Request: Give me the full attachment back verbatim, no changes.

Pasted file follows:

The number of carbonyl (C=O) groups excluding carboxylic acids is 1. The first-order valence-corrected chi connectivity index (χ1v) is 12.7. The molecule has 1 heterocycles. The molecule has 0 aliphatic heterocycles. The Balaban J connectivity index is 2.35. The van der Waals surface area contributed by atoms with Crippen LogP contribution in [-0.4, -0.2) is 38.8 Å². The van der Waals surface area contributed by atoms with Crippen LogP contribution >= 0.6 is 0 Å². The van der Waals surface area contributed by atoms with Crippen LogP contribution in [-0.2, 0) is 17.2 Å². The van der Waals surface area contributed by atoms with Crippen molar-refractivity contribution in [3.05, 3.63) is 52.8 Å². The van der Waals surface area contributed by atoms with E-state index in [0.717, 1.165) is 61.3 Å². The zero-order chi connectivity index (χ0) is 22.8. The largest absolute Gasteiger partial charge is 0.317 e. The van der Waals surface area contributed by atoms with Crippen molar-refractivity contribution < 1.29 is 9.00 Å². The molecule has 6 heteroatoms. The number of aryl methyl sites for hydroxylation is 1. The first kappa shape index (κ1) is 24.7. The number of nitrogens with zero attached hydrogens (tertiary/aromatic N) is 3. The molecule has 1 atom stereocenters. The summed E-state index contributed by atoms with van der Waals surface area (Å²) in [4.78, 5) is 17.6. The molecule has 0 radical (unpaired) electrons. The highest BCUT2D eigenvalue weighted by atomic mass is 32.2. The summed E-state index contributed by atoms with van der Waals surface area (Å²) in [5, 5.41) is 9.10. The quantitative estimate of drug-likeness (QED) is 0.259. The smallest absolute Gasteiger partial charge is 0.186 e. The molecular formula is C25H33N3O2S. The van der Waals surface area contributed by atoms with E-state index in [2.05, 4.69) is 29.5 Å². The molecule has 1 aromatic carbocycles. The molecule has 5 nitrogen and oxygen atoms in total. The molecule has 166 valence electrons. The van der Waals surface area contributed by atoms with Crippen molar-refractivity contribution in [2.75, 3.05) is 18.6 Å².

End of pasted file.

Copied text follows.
The number of carbonyl (C=O) groups excluding carboxylic acids is 1. The first-order valence-corrected chi connectivity index (χ1v) is 12.7. The molecule has 1 heterocycles. The molecule has 0 aliphatic heterocycles. The Balaban J connectivity index is 2.35. The van der Waals surface area contributed by atoms with Crippen LogP contribution in [-0.4, -0.2) is 38.8 Å². The van der Waals surface area contributed by atoms with Crippen LogP contribution >= 0.6 is 0 Å². The van der Waals surface area contributed by atoms with Crippen LogP contribution in [-0.2, 0) is 17.2 Å². The van der Waals surface area contributed by atoms with Crippen molar-refractivity contribution in [3.05, 3.63) is 52.8 Å². The van der Waals surface area contributed by atoms with E-state index in [0.717, 1.165) is 61.3 Å². The zero-order chi connectivity index (χ0) is 22.8. The largest absolute Gasteiger partial charge is 0.317 e. The van der Waals surface area contributed by atoms with Crippen molar-refractivity contribution < 1.29 is 9.00 Å². The molecule has 6 heteroatoms. The number of aryl methyl sites for hydroxylation is 1. The first kappa shape index (κ1) is 24.7. The number of nitrogens with zero attached hydrogens (tertiary/aromatic N) is 3. The molecule has 1 atom stereocenters. The summed E-state index contributed by atoms with van der Waals surface area (Å²) in [4.78, 5) is 17.6. The molecule has 0 radical (unpaired) electrons. The highest BCUT2D eigenvalue weighted by atomic mass is 32.2. The summed E-state index contributed by atoms with van der Waals surface area (Å²) in [5, 5.41) is 9.10. The quantitative estimate of drug-likeness (QED) is 0.259. The smallest absolute Gasteiger partial charge is 0.186 e. The molecular formula is C25H33N3O2S. The van der Waals surface area contributed by atoms with E-state index in [2.05, 4.69) is 29.5 Å². The molecule has 1 aromatic carbocycles. The molecule has 5 nitrogen and oxygen atoms in total. The molecule has 166 valence electrons. The van der Waals surface area contributed by atoms with Crippen molar-refractivity contribution in [2.75, 3.05) is 18.6 Å².